From museums to theatres, from performing arts to the visual arts, the ecological transition is now part of the roadmap of all cultural sectors. Sustainable solutions, with real potential but still too little shared or disseminated in the sectors, therefore need support to be deployed in a significant way.
Among these solutions, some make use of digital technology with the use of technology to control the environmental impacts of cultural events. Two projects, the result of a collaboration between a company and a player in the cultural world, were the winners of the 2022 edition of the call for innovative digital services projects, launched by the Ministry of Culture (see box), which supports experimentation with new solutions in the cultural sector, accompanies the transformation of the cultural offer and supports players in the sector with high potential for development and innovation.
SoWatt?! focuses on green energy
A sound system that works on solar energy, trailers made of photovoltaic panels capable of operating an entire stage during a concert… Little by little, the world of music is going green and implementing less impact on the environment. ” Many organizers are beginning to take into account issues of waste management, transportation of artists and the public, and water. We are working on energy management, explains Zoé Lebard, general manager of the company MobilVolts, based in the Alpes-Maritimes and which has invested in the solar energy niche since 2016 in the organization of cultural events. The main obstacle is the unknown. This technology is little deployed because there are many received ideas: it does not work, or the autonomy is not great enough. To this, we answer that we dimension our systems to measure and that the efficiency is higher than that of generators. »
In addition to these first solutions, the company wanted to go further and called on the Lyonnais label Jarring Effects, already engaged for several years in its ecological transition both on the phonographic and scenic part with records made with vegan ink, vinyls where PVC is replaced by zinc but also a series of more eco-responsible concerts with a work on the technical sheet and on the modes of travel of the artists. ” We also set up a stage with sound and light powered by MobilVolts with in the end a largely surplus power supply to cover the whole concert. recalls David Morel, president of SPRWD – or Audio Activistes Associés – a structure backed by the label and centered on performing arts. The concept works, but we still have to convince the professionals. ” There is the question of the right balance: how to offer a quality show while being energy sober? Renting a generator is certainly cheaper to rent but it pollutes more. The professionals are up for it, but to go into practice, it’s more complicated. »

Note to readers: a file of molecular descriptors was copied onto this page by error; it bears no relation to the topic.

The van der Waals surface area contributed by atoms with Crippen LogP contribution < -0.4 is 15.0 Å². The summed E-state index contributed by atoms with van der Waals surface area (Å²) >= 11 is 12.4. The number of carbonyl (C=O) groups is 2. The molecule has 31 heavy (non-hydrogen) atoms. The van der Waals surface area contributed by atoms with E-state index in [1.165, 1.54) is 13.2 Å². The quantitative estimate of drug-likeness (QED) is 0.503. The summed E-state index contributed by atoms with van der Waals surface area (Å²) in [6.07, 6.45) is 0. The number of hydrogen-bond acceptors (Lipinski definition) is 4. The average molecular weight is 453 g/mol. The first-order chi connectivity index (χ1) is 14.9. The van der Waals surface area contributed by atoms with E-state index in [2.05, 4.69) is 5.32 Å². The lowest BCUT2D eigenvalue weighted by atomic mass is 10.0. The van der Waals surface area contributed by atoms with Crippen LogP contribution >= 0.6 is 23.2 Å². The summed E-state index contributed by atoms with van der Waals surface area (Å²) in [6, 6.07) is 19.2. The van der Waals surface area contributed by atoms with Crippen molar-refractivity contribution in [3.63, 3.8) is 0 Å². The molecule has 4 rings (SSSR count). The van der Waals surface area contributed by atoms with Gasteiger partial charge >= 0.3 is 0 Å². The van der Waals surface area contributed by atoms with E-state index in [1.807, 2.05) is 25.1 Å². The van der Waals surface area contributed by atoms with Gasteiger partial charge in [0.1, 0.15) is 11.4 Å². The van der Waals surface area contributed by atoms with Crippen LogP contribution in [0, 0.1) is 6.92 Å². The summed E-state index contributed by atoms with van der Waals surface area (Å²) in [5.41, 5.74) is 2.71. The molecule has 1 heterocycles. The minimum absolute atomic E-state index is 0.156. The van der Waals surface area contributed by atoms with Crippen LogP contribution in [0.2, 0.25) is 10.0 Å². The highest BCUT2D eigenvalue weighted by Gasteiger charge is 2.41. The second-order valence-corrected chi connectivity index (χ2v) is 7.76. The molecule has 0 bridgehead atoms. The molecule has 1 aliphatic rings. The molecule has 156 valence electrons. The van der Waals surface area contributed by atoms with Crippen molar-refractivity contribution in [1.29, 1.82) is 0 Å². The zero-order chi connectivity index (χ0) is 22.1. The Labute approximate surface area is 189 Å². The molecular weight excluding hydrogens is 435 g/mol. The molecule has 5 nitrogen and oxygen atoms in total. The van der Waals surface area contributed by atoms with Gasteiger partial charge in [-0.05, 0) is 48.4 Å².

MobilVolts and Jarring Effects therefore imagined a year ago So Watt?!, a simulator project for professionals so that they can gauge the energy production of their shows. This simulator will also create “profiles” based on the type of music or weather conditions. All that remains is to collect the data to establish a first base and to establish these different profiles. This will be done during a series of concerts, with the help of 32 sensors placed at strategic points and allowing the quantity of energy consumed to be measured in real time. The data collected will feed So Watt?!, which will then take the form of an ergonomic and synthetic software.
Electricity is not an infinite flow and that’s what we try
to make people understand
To design it, the two entities worked with students from the Ecole Centrale de Lyon. ” It can be used by someone who is not a technician but who works in the event sector », Resumes Zoé Lebard. This tool is also a prevention instrument since it can be used upstream by the organizers in order to estimate consumption and adjust the electrical equipment as best as possible – or even switch to renewable energies – and receive advice. ” Often generators are oversized for the event so as not to overload it. However, electricity is not an infinite flow and this is what we are trying to make people understand “, continues Zoé Lebard.
This simulator is the first brick of the ecological house that MobilVolts wants to build. Once the tool has been developed, it will be deployed in the form of an “intelligent wattmeter”, including for the general public who will be able to find out about the carbon impact of the places they frequent. A last step before the manufacture of a solar scene on a trailer, totally autonomous and capable of performing even on isolated sites.